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What is a seroma, how to identify it and treatment options

Seroma is a complication that can occur after any surgery, and is the build-up of fluid below the skin, close to the surgical scar. This build-up of fluid is more common after surgeries in which the skin and fat tissue have been cut and manipulated, such as in plastic surgery, abdominoplasty, liposuction, breast surgeries or after a caesarean delivery, for example, as a result of an inflammation, not caused by the procedure itself, but by the body's defense mechanisms.

A small seroma is usually reabsorbed naturally into the body within 10 to 21 days. However, in some cases, the doctor may need to carry out a small procedure which consists of inserting a syringe under the skin and removing the excess fluid. To reduce this complication, use compression bandages and dressings after surgery, so as to boost the healing process.

What is a seroma, how to identify it and treatment options

Main signs and symptoms

The presence of a seroma can be identified if the following signs and symptoms are present:

  • Transparent or clear fluid under the wound;
  • A swollen spot;
  • Fluctuation in the area;
  • Pain in or around the wound;
  • Redness and increased temperature in the area surrounding the wound.

There may be a reddish or brown coloring when the seroma is mixed with blood, which is more common soon after surgery and tends to become clearer as the healing process continues.

It is important to see a doctor as soon as signs of a seroma appear so that it can be checked and, depending on the severity, treatment started.

When does a seroma appear?

A seroma usually appears during the first 2 weeks after surgery as a result of the build-up of fluid in the dead space between the layers of the skin. If you see or feel symptoms that indicate a seroma, talk to the surgeon so he can check the situation and see if treatment is needed.

An untreated seroma can cause the built-up fluid that is under the wound to harden, forming an encapsulated seroma and leaving an ugly scar. Treatment is also important because the seroma can get infected, forming a scar abscess and releasing pus, which has to be treated with antibiotics.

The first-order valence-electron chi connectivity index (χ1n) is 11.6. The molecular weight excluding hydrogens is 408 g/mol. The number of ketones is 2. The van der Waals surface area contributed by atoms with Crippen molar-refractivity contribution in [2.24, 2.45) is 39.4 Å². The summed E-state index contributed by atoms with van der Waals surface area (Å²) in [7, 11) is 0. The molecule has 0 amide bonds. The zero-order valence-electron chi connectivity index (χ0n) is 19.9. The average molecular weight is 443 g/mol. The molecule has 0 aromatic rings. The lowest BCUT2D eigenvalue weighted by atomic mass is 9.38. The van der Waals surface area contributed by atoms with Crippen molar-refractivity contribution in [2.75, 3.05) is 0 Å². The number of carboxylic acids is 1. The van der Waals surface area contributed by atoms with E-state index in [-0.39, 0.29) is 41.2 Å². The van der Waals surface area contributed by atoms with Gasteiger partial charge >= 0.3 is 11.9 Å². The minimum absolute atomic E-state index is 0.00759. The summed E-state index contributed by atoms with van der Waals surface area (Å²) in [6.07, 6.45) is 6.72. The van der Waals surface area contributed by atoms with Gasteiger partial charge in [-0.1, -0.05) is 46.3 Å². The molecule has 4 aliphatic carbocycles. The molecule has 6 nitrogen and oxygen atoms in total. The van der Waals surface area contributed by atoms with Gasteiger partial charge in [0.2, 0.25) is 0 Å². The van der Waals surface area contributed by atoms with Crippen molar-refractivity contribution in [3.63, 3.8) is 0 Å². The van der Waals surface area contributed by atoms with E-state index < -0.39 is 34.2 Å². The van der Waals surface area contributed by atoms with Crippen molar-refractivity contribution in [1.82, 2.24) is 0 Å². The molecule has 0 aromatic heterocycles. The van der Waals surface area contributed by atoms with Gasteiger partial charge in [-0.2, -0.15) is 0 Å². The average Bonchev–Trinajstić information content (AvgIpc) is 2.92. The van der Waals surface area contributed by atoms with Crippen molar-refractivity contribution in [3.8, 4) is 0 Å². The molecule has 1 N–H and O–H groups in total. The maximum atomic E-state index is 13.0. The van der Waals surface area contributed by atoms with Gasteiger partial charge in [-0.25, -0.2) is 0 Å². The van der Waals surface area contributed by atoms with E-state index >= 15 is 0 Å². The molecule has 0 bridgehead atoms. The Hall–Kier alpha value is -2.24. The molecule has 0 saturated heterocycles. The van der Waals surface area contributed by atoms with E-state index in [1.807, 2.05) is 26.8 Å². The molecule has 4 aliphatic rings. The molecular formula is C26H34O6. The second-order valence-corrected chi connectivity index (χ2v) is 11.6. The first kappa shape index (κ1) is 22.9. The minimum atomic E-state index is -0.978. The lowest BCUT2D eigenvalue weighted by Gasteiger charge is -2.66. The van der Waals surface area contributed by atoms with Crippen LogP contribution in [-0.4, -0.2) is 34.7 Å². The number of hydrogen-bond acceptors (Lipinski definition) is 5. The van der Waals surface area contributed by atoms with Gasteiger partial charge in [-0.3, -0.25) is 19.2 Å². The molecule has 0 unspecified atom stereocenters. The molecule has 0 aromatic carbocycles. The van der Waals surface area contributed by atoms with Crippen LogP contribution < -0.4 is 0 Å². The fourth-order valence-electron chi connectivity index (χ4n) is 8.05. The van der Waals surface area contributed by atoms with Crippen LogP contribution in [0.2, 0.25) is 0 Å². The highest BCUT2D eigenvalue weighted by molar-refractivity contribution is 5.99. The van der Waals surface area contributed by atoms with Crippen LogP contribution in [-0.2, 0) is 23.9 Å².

What is a seroma, how to identify it and treatment options

How is treatment done?

The treatment of a seroma is only needed when there is a great build-up of fluid or when there is pain, as in the less severe cases the body itself reabsorbs the excess fluid. However, when necessary, the fluid is removed using a syringe or a drain, which is a small tube inserted underneath the skin until it touches the seroma, allowing the fluid to be drained.

If you need pain relief, a doctor can prescribe painkillers or anti-inflammatory drugs like Paracetamol or Ibuprofen, for example.

On the other hand, treatment for an encapsulated seroma is more complicated, requiring corticosteroids or surgery for its removal. Ultrasonic cavitation is also a method that can be used because it is based on a high-power ultrasound that is able to reach the area that needs to be treated and creates reactions that stimulate the removal of the fluid.

In cases where the seroma gets infected, the treatment is usually done with antibiotics prescribed by the doctor. For an encapsulated seroma, the doctor may recommend surgery to remove the fluid and to make the scar look nicer.

Homemade options

The home treatment aims to prevent the seroma from appearing and to treat it quickly, as soon as the first signs appear. One of the home options is the use of a compression bandage, depending on the type of surgery, and it is usually indicated after abdominal and caesarean surgeries.

It is important to ask the doctor about compression bandages or ointments that can be placed on the scar, since they speed up the healing process and reduce the swelling that usually appears after any surgical procedure. You can also eat foods that stimulate and boost healing, such as oranges, pineapples and carrots.

What can cause a seroma?

Seromas can appear after any surgery, depending on how a person’s body recovers. However, this problem is more common in:

  • Extensive surgeries such as breast removal in cancer cases;
  • Cases requiring the placement of drains after surgery;
  • Surgeries that cause lesions in various types of tissues;
  • People who have a previous history of seromas.

Although it is a very common complication, it can be easily avoided by using a bandage over the scar and not doing intense exercise unless otherwise indicated by the doctor.

If there is an increased risk of developing a seroma, the doctor usually inserts a drain during surgery so that the built-up fluid may leak out as the wound heals.

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